The US government has filed criminal and civil charges against a former Equifax executive over alleged insider trading linked to last year’s massive data breach at the credit reporting company.
Jun Ying, a former Equifax chief information officer, faces criminal charges filed by the US Attorney’s Office for the Northern District of Georgia and anti-fraud civil charges filed by the US Securities and Exchange Commission.
He was Equifax's international CIO, responsible for its international IT strategy, and next in line to be the company's global CIO, the SEC said.
Lawyers representing Ying declined comment.
It is the first time that the US government has pursued insider trading charges against somebody accused of profiting from information about a cyber attack, said David Axelrod, a former SEC trial attorney who is a partner at law firm Ballard Spahr.
The SEC last month warned companies that executives should not trade on non-public information about breaches.
That guidance and the charges against Ying will likely prompt publicly-held companies to implement new procedures for dealing with trades by employees following a breach, Axelrod said.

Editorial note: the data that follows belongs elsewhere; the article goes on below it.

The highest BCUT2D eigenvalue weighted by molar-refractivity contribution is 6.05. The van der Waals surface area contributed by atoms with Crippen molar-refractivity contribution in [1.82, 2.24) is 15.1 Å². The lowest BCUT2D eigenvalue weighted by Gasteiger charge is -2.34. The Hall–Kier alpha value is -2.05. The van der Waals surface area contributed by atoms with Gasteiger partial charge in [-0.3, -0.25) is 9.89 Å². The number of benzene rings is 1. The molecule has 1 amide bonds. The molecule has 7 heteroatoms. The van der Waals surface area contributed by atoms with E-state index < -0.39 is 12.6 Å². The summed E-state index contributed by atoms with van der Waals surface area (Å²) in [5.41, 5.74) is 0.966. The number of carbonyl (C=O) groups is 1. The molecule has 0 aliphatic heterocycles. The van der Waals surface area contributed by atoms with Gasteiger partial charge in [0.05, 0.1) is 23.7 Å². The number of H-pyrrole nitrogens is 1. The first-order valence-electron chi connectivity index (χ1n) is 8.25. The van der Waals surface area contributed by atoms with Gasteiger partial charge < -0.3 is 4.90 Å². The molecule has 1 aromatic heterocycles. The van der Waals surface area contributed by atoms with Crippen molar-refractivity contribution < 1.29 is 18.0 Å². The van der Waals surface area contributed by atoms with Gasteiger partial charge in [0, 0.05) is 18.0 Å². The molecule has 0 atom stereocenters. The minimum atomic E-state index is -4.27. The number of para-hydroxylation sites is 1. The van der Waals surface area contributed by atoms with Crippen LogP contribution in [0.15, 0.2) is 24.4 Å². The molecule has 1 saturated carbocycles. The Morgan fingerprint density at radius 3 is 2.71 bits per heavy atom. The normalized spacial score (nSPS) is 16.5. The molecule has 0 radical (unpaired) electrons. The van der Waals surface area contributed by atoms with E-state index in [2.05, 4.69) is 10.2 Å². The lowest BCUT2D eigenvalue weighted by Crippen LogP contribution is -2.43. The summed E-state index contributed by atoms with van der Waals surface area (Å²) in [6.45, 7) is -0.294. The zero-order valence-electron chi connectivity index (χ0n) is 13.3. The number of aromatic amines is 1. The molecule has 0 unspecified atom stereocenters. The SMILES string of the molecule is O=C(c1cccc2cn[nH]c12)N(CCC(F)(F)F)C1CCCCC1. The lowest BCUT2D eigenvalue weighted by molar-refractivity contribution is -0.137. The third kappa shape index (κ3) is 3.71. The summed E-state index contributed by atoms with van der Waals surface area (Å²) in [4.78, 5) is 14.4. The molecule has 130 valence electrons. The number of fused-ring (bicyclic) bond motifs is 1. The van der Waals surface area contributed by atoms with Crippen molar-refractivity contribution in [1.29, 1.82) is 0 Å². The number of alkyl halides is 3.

The SEC’s complaint alleges Ying used confidential information to determine Equifax had suffered a massive data breach.
He then exercised all vested Equifax stock options and immediately sold the stock, receiving over US$950,000 (A$1.2 million) in proceeds, the SEC said.
Equifax’s interim chief executive said in a statement that Ying left the company after it reviewed Ying’s trading activity and concluded he had violated its trading policies.
Equifax said it reported its findings to the government and is “fully cooperating” with the Department of Justice and the SEC.
The SEC said it determined Ying avoided more than US$117,000 in losses by selling stock before Equifax announced on September 7 that the personal information of nearly 150 million Americans had been compromised. The shares slumped as much as 37 percent after disclosure of the hack.
Equifax had been aware of the breach since July 29, days before some of its senior executives, including its chief financial officer, sold US$1.8 million worth of company shares.
The company said the charges against Ying are unrelated to stock sales by other executives, which led to intense scrutiny from lawmakers who pressed the SEC to launch an insider trading investigation.
In November, Equifax said an internal investigation found that four executives who sold shares before the breach was disclosed were not aware of the incident when they made the trades.
The SEC said it is seeking disgorgement of ill-gotten gains by Ying as well as interest, penalties and injunctive relief.